"On my mind as the saga unfolded were the fisheries the Haida depend on for jobs and food, as well as the whales and migratory birds that would be impacted by a spill."
Caitlyn Vernon is the Coastal Campaigner with Sierra Club BC. Since 2007 she has been working to protect the Great Bear Rainforest, support community-based First Nations’ monitoring initiatives, and keep the B.C. coast free from tar sands pipelines and tankers. Caitlyn has a BSc in Biology and a Masters in Environmental Studies (focusing on shared decision-making between First Nations and the province of B.C.). Prior to joining Sierra Club BC she coordinated international development projects in Mexico, worked with rural resource communities in New Brunswick, represented Fisheries and Oceans Canada in marine use planning, and conducted fisheries and wildlife fieldwork in northern B.C. She recently wrote an award-winning non-fiction book for young readers called Nowhere Else on Earth: Standing Tall for the Great Bear Rainforest.
Last week, I found out that my government is spying on me, Canada ranked worst in the developed world for response to climate change, Canadians rose up against pipeline proposals all across the country, and the media reported precious little of any of it. What happened to the Canada we know and love? Where is the country that holds its head high in the world, a respected leader on human rights and environmental issues?
11/27/2013 07:23 EST
"Here," said a Heiltsuk friend as we began the walk, "put this in your pocket, it will help protect you." She handed me a piece of dried Devil's club bark, medicine from the B.C. coastal rainforest to carry with me as we walked by Alberta's tar sands facilities. Strong medicine was definitely in order as my lungs hurt, heart ached, and eyes welled up with tears with all that I witnessed.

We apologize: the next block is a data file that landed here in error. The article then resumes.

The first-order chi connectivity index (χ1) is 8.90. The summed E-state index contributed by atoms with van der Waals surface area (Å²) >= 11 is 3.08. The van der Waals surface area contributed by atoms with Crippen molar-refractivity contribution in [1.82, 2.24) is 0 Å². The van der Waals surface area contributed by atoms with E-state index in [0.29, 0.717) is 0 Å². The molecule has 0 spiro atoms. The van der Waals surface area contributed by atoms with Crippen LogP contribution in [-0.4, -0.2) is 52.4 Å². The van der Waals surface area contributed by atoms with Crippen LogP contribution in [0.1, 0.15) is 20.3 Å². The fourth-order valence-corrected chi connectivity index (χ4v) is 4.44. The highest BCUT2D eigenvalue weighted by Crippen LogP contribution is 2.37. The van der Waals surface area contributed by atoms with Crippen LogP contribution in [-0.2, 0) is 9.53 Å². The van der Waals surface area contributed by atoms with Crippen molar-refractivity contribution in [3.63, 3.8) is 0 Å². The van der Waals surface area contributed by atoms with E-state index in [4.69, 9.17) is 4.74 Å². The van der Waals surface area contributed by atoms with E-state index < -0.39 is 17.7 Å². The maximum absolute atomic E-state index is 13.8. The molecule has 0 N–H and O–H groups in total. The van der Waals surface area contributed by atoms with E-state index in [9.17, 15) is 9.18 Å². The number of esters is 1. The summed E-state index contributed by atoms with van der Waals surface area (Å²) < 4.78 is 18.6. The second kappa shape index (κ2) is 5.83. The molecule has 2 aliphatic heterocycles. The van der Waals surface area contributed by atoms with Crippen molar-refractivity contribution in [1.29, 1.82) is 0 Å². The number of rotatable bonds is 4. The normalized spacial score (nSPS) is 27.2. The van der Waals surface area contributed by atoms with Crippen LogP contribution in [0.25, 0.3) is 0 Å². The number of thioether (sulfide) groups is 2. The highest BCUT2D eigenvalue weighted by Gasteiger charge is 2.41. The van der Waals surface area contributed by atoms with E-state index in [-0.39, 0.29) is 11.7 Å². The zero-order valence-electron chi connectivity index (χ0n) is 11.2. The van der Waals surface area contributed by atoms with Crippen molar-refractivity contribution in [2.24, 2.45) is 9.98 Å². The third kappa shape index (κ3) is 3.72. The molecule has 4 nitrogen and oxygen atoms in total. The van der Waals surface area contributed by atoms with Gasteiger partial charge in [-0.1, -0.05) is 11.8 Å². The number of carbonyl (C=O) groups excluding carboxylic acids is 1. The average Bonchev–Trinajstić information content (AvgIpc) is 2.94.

07/12/2013 09:07 EDT
British Columbians have made their voices heard both inside and outside the formal review panel process Concerned citizens, fishermen, engineers, academics, economists and business owners who have never spoken up publicly about something like this before, have said "no" to the proposed Northern Gateway pipeline. Why hasn't Enbridge headquarters got the message yet?
06/28/2013 01:18 EDT
If we connect the dots between all the natural gas, coal and tar sands proposals in B.C., a big picture emerges and the choice we face becomes both stark and clear: B.C. needs a government with leadership and vision to make the hard decisions. The province needs courage to stop building pipelines that would put at risk thousands of jobs and lock us into global warming. We need stewards to protect our collective future wisely, by investing in green jobs and saying yes to a clean energy future.
05/11/2013 01:27 EDT
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